Spring’s arrival confirmed by brighter days - Take on Nature

As we travel through spring, it’s important to enjoy what the season has to offer

The returning chiffchaff's call is a sure sign that spring has arrived.
The returning chiffchaff's call is a sure sign that spring has arrived

Having moved beyond the Celtic festival of Imbolg at the start of February and then March 1, the third and final marker for spring’s arrival, the vernal or spring equinox, occurred during the week on March 20, meaning all of us in the Northern Hemisphere will now enjoy more daylight hours for the weeks and months ahead.

Hearing the chiffchaff sing happily during the week after its return from North Africa confirms too that the earth is still turning and spring is here, as we finally lean further and closer towards the sun’s rays. Although the weather has been indifferent, the natural world is fully attuned, as birds nest build, yellow primrose, celandine, and wood anemone brighten our woodland floors and pregnant tree buds continue to swell.

Another sign of spring was evident recently when I witnessed a pair of dippers propelling out from under cover of an old stone bridge, flying directly upstream as they hugged the contours of the tributary river.

white-throated dipper bird in the mountain river
White-throated dipper bird in a mountain river (Marc Andreu/Getty Images/iStockphoto)

I took a few moments to enjoy their place in the world, a niche space of fast flowing, tumbling water, where the bird bobs up and down on submerged stones, and dives below water, defying currents, to search for aquatic insects. The dipper, short-tailed and dumpy, is suitably equipped to probe turbulent rivers, with a powerful squat build allowing it to swim and walk under water in pursuit of quarry.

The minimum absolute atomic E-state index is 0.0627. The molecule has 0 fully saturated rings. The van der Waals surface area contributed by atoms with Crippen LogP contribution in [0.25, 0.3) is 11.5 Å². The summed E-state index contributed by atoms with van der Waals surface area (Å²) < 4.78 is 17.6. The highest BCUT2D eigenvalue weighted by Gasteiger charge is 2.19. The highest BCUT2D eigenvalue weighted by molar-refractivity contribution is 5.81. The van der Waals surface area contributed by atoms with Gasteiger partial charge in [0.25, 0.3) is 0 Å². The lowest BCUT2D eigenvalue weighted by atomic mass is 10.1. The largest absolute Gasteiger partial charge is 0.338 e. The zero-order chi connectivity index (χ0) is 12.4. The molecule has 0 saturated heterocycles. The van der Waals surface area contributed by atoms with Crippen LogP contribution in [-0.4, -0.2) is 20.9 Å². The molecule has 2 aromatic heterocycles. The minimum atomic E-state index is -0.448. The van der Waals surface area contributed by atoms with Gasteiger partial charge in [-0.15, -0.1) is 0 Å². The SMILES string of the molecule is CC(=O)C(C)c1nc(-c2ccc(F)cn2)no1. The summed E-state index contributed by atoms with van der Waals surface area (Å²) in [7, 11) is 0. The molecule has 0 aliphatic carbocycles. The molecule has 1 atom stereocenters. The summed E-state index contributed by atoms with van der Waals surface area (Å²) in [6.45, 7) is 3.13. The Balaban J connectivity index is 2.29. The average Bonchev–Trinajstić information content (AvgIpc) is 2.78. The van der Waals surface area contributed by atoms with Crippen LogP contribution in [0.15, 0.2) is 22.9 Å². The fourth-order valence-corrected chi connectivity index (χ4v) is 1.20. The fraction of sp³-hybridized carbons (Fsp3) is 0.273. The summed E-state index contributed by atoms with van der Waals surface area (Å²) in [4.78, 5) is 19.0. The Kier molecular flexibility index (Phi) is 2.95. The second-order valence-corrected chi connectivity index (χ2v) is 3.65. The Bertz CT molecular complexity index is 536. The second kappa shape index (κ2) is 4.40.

Chocolate brown above and sporting a distinctive white throat bib and breast with a narrow chestnut band lower down, Cinclus cinclus hibernicus, from the Greek, ‘tail-wagging’, referencing its bobbing up and down, is an Irish subspecies, bearing some subtle colour differences to the British dipper.

Watching the birds as they journeyed upstream, I considered the lines from William Blake’s poem Eternity: “He who kisses the joy as it flies/Lives in eternity’s sun rise”, and the implied sense of relishing those times in life when happiness and joy present themselves.

Along with the dippers, a soaring buzzard ‘mewing’ above, and an acrobatic red squirrel nearby, it was easy to ‘touch’ or ‘kiss’ these joys as they appeared.

I suspect the pair of dippers, ‘lon abhann’, river blackbird or ‘gabha dhubh’, blacksmith, were checking out the possibility of somewhere safe under the bridge for a nest site.

The early appearance of a primrose smiling in the garden makes your heart sing
The early appearance of a primrose smiling in the garden makes your heart sing

On the way home the mood changed when I saw the remains of a hedgehog on the road, a vehicle casualty no doubt, hit as it tried crossing the road, its plan of finding a mate for the breeding season ahead, brutally dashed. Hedgehogs are especially vulnerable now as they emerge from hibernation, and seek to quickly put on weight, lost during their winter torpor. This sight reeled me back again to Blake’s four lined poem which in full reads:

“He who binds to himself a joy

Does the winged life destroy

He who kisses the joy as it flies

Lives in eternity’s sun rise.”

Urging us, yes, to enjoy pleasing occurrences, but also to not ‘bind’ ourselves to them, rather let them go, as like life they are fleeting, and things move on. By implication, the same must apply to the sombre and difficult occasions as they too will pass.

When back home I reflected on the joy of seeing the dippers breeze along above the river surface and the sadness at encountering the dead hedgehog. Blake’s words helped me both embrace and cast off the emotions triggered by these different experiences.

As we travel through spring, maybe we can try to ‘kiss the joy as it flies’ and enjoy what the season has to offer.